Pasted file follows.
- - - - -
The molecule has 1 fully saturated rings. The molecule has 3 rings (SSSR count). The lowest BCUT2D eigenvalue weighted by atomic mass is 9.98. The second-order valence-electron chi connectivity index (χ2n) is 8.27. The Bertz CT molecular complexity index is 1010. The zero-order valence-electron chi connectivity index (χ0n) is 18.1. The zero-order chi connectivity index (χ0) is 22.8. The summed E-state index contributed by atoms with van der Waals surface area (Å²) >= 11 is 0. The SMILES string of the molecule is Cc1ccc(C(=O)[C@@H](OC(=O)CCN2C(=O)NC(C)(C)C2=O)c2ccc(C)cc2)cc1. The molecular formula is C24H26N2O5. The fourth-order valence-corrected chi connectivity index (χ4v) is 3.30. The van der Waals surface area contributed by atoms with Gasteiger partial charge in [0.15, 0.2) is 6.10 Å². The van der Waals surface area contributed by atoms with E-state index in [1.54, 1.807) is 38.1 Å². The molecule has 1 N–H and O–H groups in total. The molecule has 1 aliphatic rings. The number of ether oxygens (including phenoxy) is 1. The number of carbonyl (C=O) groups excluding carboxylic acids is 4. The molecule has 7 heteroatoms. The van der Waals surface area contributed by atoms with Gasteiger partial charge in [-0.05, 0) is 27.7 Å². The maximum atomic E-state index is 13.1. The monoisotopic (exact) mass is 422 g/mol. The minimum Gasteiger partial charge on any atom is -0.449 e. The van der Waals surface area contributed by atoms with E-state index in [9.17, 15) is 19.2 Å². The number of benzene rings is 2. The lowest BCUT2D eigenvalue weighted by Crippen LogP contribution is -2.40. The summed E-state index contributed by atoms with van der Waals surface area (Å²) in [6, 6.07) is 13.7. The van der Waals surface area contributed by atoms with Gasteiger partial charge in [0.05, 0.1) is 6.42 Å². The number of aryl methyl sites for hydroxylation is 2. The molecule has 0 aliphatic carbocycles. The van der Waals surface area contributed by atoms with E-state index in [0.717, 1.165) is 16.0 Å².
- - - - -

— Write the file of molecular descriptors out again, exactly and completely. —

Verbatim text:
The molecule has 1 fully saturated rings. The molecule has 3 rings (SSSR count). The lowest BCUT2D eigenvalue weighted by atomic mass is 9.98. The second-order valence-electron chi connectivity index (χ2n) is 8.27. The Bertz CT molecular complexity index is 1010. The zero-order valence-electron chi connectivity index (χ0n) is 18.1. The zero-order chi connectivity index (χ0) is 22.8. The summed E-state index contributed by atoms with van der Waals surface area (Å²) >= 11 is 0. The SMILES string of the molecule is Cc1ccc(C(=O)[C@@H](OC(=O)CCN2C(=O)NC(C)(C)C2=O)c2ccc(C)cc2)cc1. The molecular formula is C24H26N2O5. The fourth-order valence-corrected chi connectivity index (χ4v) is 3.30. The van der Waals surface area contributed by atoms with Gasteiger partial charge in [0.15, 0.2) is 6.10 Å². The van der Waals surface area contributed by atoms with E-state index in [1.54, 1.807) is 38.1 Å². The molecule has 1 N–H and O–H groups in total. The molecule has 1 aliphatic rings. The number of ether oxygens (including phenoxy) is 1. The number of carbonyl (C=O) groups excluding carboxylic acids is 4. The molecule has 7 heteroatoms. The van der Waals surface area contributed by atoms with Gasteiger partial charge in [-0.05, 0) is 27.7 Å². The maximum atomic E-state index is 13.1. The monoisotopic (exact) mass is 422 g/mol. The minimum Gasteiger partial charge on any atom is -0.449 e. The van der Waals surface area contributed by atoms with E-state index in [9.17, 15) is 19.2 Å². The number of benzene rings is 2. The lowest BCUT2D eigenvalue weighted by Crippen LogP contribution is -2.40. The summed E-state index contributed by atoms with van der Waals surface area (Å²) in [6, 6.07) is 13.7. The van der Waals surface area contributed by atoms with Gasteiger partial charge in [0.05, 0.1) is 6.42 Å². The number of aryl methyl sites for hydroxylation is 2. The molecule has 0 aliphatic carbocycles. The van der Waals surface area contributed by atoms with E-state index in [0.717, 1.165) is 16.0 Å².